Monday, May 12, 2014

‘Treasure Caretaker Training’ concludes at Namgyal Institute of Tibetology

GANGTOK, 11 May: Five-day “Treasure Caretaker Training”, as part of the culture preservation project organized by Tsurphu Labrang in association with the Kunkyong Charitable Trust, concluded at the Namgyal Institute of Tibetology here at Deorali on Saturday.
The project aims to document and preserve the traditional art forms of Buddhist Monasteries in the Himalayas.
The workshop cum training on “preservation and digital documentation of traditional art forms, relics, statues and dance costumes in Buddhist monasteries” was held from 05-10 May. The Treasure Caretaking Training was attended by 40 monks and nuns from 12 different monasteries and nunneries.
The Treasure Caretaking Training was imparted in three phases; education, documentation and conservation stabilization treatment.
The project director, Ann Shaftel of Canada said, “Although Thangkas are the most recognizable Himalayan art-form, statues, dance costumes are also significant”.
The resource persons from Canada highlighted that the training aims to teach the monks from different monasteries how to document and preserve the traditional art forms of Buddhist monasteries in the Himalayas. They added that it is crucial to accurately document the artistic treasures of Buddhist Monasteries in a form that can be updated and migrated as technology changes.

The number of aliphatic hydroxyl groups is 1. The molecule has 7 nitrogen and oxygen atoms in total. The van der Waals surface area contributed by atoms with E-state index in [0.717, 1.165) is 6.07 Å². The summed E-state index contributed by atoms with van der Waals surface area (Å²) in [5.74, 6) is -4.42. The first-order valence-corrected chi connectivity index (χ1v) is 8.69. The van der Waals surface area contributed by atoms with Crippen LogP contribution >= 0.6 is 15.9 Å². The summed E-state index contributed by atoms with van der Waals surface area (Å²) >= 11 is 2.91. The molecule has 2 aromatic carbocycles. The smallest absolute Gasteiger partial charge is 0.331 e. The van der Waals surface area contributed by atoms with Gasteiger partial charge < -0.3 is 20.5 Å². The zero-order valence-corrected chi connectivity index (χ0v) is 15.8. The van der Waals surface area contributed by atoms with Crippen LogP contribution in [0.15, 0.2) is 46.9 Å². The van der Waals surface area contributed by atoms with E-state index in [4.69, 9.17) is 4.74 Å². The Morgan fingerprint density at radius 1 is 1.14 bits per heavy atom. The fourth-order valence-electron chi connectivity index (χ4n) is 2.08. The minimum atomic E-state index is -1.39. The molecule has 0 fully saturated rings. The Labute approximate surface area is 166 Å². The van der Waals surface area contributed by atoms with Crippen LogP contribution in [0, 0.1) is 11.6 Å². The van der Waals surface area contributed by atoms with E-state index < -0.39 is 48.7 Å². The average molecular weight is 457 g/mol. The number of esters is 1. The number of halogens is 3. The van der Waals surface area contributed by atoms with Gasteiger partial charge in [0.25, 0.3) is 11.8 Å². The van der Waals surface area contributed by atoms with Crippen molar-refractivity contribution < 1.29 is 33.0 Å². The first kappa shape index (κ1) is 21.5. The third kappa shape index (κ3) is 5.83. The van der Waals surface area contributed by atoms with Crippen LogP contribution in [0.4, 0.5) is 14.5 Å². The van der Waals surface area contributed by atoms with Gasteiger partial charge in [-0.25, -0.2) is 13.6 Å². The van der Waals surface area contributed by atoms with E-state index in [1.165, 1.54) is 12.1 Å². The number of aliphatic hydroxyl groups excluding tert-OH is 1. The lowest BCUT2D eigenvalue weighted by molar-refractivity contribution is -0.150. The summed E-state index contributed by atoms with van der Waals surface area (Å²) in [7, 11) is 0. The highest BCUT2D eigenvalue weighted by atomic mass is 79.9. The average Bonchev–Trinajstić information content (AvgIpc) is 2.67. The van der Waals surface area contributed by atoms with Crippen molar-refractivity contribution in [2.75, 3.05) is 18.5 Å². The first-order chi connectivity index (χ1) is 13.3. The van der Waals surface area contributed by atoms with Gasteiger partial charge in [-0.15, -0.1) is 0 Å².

Monks and nuns from Bhutan, West Bengal, Himachal Pradesh and Sikkim participated in the training. The concluding ceremony was also attended by the Deputy Director of NIT and Researchers from NIT.
Khenrab Senge, one of the participants from Lava Monastery thanked the organisers of the training for such a useful programme. “Earlier I was not aware of the importance and value of the art forms in our monasteries, but after attending this training programme I have realized how important it is to digitize traditional art”, he said.
Similarly, Ani Pema Tsultrim from Dharmashala, Himachal Pradesh also said that she has realized the importance of documentation of Buddhist art forms. She further stated that she would like to work on digitization and documentation of Buddhist art including the preservation of oral history.
The project is planned in three phases, the first being the week-long workshop on the basic principles of preservation. While the first phase has been funded by Tsurphu Labrang and Kunkyong Charitable Trust, funds for the other two phases are yet to be finalised.
Monks, nuns and caretakers from 15 Buddhist institutes were trained by five conservation experts from United States of America, Canada and India headed by Ann Shaftel.

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